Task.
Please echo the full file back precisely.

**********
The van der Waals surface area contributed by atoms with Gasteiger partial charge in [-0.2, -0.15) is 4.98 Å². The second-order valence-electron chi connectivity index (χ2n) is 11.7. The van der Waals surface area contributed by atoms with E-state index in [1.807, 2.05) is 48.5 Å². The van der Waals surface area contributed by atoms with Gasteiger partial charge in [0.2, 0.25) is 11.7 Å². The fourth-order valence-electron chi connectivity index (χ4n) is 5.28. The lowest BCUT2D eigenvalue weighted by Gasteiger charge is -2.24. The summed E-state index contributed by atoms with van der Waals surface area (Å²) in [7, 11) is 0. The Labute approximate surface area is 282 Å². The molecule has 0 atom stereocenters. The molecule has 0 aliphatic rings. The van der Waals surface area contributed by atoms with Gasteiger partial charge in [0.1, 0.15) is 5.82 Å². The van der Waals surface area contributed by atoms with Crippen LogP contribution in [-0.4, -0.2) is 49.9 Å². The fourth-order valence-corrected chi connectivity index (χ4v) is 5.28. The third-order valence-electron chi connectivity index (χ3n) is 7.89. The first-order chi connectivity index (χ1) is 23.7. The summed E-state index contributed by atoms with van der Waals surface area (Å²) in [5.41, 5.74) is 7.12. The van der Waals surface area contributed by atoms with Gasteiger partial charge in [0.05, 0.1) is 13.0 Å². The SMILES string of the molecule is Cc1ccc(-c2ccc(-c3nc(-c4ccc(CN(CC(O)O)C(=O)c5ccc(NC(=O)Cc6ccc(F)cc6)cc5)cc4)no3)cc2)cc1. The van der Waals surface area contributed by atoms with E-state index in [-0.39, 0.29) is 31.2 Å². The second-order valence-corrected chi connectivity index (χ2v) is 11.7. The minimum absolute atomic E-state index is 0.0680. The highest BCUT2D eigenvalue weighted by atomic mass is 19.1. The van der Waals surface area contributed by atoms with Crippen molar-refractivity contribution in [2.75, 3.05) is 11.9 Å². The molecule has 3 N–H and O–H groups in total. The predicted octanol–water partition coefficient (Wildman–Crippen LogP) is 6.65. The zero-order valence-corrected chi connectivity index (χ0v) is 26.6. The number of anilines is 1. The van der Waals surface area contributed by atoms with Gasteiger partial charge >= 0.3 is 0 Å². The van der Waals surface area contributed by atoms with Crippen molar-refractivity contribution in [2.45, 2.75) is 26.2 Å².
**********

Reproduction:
The van der Waals surface area contributed by atoms with Gasteiger partial charge in [-0.2, -0.15) is 4.98 Å². The second-order valence-electron chi connectivity index (χ2n) is 11.7. The van der Waals surface area contributed by atoms with E-state index in [1.807, 2.05) is 48.5 Å². The van der Waals surface area contributed by atoms with Gasteiger partial charge in [0.2, 0.25) is 11.7 Å². The fourth-order valence-electron chi connectivity index (χ4n) is 5.28. The lowest BCUT2D eigenvalue weighted by Gasteiger charge is -2.24. The summed E-state index contributed by atoms with van der Waals surface area (Å²) in [7, 11) is 0. The Labute approximate surface area is 282 Å². The molecule has 0 atom stereocenters. The molecule has 0 aliphatic rings. The van der Waals surface area contributed by atoms with Gasteiger partial charge in [0.1, 0.15) is 5.82 Å². The van der Waals surface area contributed by atoms with Crippen LogP contribution in [-0.4, -0.2) is 49.9 Å². The fourth-order valence-corrected chi connectivity index (χ4v) is 5.28. The third-order valence-electron chi connectivity index (χ3n) is 7.89. The first-order chi connectivity index (χ1) is 23.7. The summed E-state index contributed by atoms with van der Waals surface area (Å²) in [5.41, 5.74) is 7.12. The van der Waals surface area contributed by atoms with Gasteiger partial charge in [0.05, 0.1) is 13.0 Å². The SMILES string of the molecule is Cc1ccc(-c2ccc(-c3nc(-c4ccc(CN(CC(O)O)C(=O)c5ccc(NC(=O)Cc6ccc(F)cc6)cc5)cc4)no3)cc2)cc1. The van der Waals surface area contributed by atoms with E-state index in [-0.39, 0.29) is 31.2 Å². The second-order valence-corrected chi connectivity index (χ2v) is 11.7. The minimum absolute atomic E-state index is 0.0680. The highest BCUT2D eigenvalue weighted by atomic mass is 19.1. The van der Waals surface area contributed by atoms with Crippen molar-refractivity contribution in [2.75, 3.05) is 11.9 Å². The molecule has 3 N–H and O–H groups in total. The predicted octanol–water partition coefficient (Wildman–Crippen LogP) is 6.65. The zero-order valence-corrected chi connectivity index (χ0v) is 26.6. The number of anilines is 1. The van der Waals surface area contributed by atoms with Gasteiger partial charge >= 0.3 is 0 Å². The van der Waals surface area contributed by atoms with Crippen molar-refractivity contribution in [2.45, 2.75) is 26.2 Å².